Product-Line Software Reuse
from an Automotive Perspective
| Engineering paradigms |
| Reusable components and component brokerage |
| Looking ahead |
- The life span of a car (or DoD software) may be 20+ years.
- You may need to take it back for defects (version control, recalls).
- May need to replace parts (shocks, battery, tires, etc.) --
likewise, a software application or system may need a module replaced
to use a new algorithm or be upgraded to a more recent release of a
commercial off-the-shelf (COTS) component.
- It can be repaired or serviced by the dealer (original developer) or
by a repair shop (analogous to a maintenance organization).
And an auto customization shop is very much like a reengineering shop.
- You may want to improve performance (bigger engine or transmission).
- You may want to add safety (traction bar or air bags), etc.
- Major reverse engineering may include stripping a car down to the
chassis and drive train, and then forward engineering with a new
engine and body.
Software can be reverse engineered from code to design and if
necessary, from design to requirements. There are tools and
techniques to reverse engineer applications to discover their software
Product lines are primarily an economic decision -- based on supply
The key to product lines is market demand -- there are unlimited
options in the automotive market, but not all are available from any
single automotive manufacturer or dealer. The automotive domain is
continuously analyzed to identify the most economically advantageous
subset of automotive styles and options that meets the majority of the
market demands. An automotive company can meet 80-90% of the market
needs (domain requirements) with only 40-50% of the market-defined
Reusable components and component brokerage
The automobile industry has matured to the point where de facto
standards govern most of the automobile architecture -- components,
connections, and controls.
- Components: nuts/bolts, parts, engines, chassis, etc.
- Connections: gaskets, threads, etc.
- Controls: the engine runs the transmission, which turns the axle(s),
Auto shops can be viewed as equivalent to centralized software
repositories. If they are properly organized, and if the specs for
your model are available in the shop, you can generally find what you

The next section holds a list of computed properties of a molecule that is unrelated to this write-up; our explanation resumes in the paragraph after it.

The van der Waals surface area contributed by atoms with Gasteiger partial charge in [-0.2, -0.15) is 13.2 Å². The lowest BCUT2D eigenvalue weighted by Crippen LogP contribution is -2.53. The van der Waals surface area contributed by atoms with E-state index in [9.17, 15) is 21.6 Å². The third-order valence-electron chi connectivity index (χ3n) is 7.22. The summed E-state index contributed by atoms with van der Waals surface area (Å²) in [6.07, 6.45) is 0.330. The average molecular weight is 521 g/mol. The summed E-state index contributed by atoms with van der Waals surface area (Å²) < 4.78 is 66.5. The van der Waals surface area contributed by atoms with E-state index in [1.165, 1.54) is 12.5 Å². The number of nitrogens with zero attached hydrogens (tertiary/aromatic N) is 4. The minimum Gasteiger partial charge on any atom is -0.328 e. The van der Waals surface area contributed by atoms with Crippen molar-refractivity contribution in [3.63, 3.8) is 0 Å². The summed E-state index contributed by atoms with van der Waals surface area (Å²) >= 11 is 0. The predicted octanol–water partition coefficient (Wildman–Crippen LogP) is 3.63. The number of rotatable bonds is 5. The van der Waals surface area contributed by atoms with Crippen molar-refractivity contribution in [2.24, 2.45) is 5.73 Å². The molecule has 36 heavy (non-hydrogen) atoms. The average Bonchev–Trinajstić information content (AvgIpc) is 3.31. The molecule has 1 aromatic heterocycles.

are looking for. Otherwise, you can take a chance. Ø
In software, the state of the practice is somewhere between the horse
and buggy days and Henry Ford's manufacturing line. The production of
software is evolving into an engineering discipline -- which leverages
a stable technology base (domain models, software architectures,
product-line components, etc.), applies routine engineering, and
develops reliable products using validated components and processes.
Class libraries are a modest example of this process, akin to the
stock room an ordinary worker can access. Software factories will
evolve as a larger demonstration of the process.
Automobile manufacturers have learned to separate factory costs (e.g.,
facility, tools/equipment, training and research) from product costs
(e.g., raw materials, labor and utilities. They have learned that the
additional capital investment in the factory yields increased
productivity and reliability, resulting in lower costs per product. A
software factory must likewise separate the factory costs (e.g.,
domain engineering, domain management, process engineering, integrated
software-engineering environments, software architectures, training
and metrics) from the product costs (e.g., application engineering,
integration, testing, COTS licensing and configuration management). A
disciplined, software-engineering product-line paradigm can then
realize the same benefits: faster, better and cheaper.
What will the impact be? What will things look like? We don't know
-- any more than Henry Ford could have predicted the social
consequences of the Interstate Highway System. We can suspect,
though, as the automobile industry found in the 1970s and 80s, that if
we don't meet the needs of the market, others will! Ø